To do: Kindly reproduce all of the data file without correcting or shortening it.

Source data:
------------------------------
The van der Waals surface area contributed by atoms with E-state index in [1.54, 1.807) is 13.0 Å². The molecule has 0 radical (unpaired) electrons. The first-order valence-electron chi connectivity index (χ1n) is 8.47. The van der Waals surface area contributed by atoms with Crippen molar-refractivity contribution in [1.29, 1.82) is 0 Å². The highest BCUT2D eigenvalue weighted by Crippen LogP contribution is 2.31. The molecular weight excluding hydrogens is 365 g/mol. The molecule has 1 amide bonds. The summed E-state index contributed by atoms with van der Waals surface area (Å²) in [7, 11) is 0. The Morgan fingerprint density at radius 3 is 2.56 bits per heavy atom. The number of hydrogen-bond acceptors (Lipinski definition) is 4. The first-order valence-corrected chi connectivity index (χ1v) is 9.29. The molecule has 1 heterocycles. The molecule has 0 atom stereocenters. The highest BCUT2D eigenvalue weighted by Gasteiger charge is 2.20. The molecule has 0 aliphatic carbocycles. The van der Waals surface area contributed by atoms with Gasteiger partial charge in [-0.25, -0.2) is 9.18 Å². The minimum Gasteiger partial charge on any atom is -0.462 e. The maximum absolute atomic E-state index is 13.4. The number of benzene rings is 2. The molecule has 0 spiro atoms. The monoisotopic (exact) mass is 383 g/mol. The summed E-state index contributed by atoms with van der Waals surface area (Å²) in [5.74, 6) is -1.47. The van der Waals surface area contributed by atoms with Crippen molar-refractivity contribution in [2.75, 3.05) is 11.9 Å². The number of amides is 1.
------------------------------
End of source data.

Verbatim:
The van der Waals surface area contributed by atoms with E-state index in [1.54, 1.807) is 13.0 Å². The molecule has 0 radical (unpaired) electrons. The first-order valence-electron chi connectivity index (χ1n) is 8.47. The van der Waals surface area contributed by atoms with Crippen molar-refractivity contribution in [1.29, 1.82) is 0 Å². The highest BCUT2D eigenvalue weighted by Crippen LogP contribution is 2.31. The molecular weight excluding hydrogens is 365 g/mol. The molecule has 1 amide bonds. The summed E-state index contributed by atoms with van der Waals surface area (Å²) in [7, 11) is 0. The Morgan fingerprint density at radius 3 is 2.56 bits per heavy atom. The number of hydrogen-bond acceptors (Lipinski definition) is 4. The first-order valence-corrected chi connectivity index (χ1v) is 9.29. The molecule has 1 heterocycles. The molecule has 0 atom stereocenters. The highest BCUT2D eigenvalue weighted by Gasteiger charge is 2.20. The molecule has 0 aliphatic carbocycles. The van der Waals surface area contributed by atoms with Gasteiger partial charge in [-0.25, -0.2) is 9.18 Å². The minimum Gasteiger partial charge on any atom is -0.462 e. The maximum absolute atomic E-state index is 13.4. The number of benzene rings is 2. The molecule has 0 spiro atoms. The monoisotopic (exact) mass is 383 g/mol. The summed E-state index contributed by atoms with van der Waals surface area (Å²) in [5.74, 6) is -1.47. The van der Waals surface area contributed by atoms with Crippen molar-refractivity contribution in [2.75, 3.05) is 11.9 Å². The number of amides is 1.